Ghent, Treaty of
Ghent, Treaty of, 1814, agreement ending the War of 1812 between the United States and Great Britain. It was signed at Ghent, Belgium, on Dec. 24, 1814, and ratified by the U.S. Senate in Feb., 1815. The American commissioners were John Q. Adams, James A. Bayard, Henry Clay, Jonathan Russell, and Albert Gallatin. Negotiations were begun in August, with the recent defeat of Napoleon I giving the British an advantage reinforced by the burning of the Capitol at Washington shortly afterward. Only the victory of Thomas Macdonough at Plattsburgh and the threat of further hostilities in Europe induced the British to give up their demands to control the Great Lakes and erect a Native American state under British control in the country NW of the Ohio River. Thus the agreement to restore territory and places taken by either party was a diplomatic victory for the United States. It was provided that commissions would be set up to determine the boundary from the St. Croix River west to Lake of the Woods. Both parties were to use their best endeavors to abolish the slave trade. No mention was made of the fisheries question, the impressment of American seamen, or the rights of neutral commerce.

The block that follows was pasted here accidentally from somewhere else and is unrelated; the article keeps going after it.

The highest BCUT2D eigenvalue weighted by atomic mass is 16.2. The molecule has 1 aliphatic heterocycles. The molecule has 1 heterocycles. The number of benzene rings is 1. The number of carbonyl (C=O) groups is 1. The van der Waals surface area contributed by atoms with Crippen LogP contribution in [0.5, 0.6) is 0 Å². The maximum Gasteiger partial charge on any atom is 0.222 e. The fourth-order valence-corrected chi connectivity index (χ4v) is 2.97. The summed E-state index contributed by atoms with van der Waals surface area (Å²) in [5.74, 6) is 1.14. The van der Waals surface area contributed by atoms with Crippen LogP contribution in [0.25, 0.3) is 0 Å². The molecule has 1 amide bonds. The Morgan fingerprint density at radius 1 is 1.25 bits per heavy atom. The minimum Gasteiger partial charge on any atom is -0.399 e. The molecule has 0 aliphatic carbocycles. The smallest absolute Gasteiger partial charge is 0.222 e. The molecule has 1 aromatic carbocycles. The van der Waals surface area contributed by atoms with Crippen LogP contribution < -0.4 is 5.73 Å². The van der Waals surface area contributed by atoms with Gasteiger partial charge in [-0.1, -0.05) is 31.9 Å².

See F. L. Engelman, The Peace of Christmas Eve (1962).
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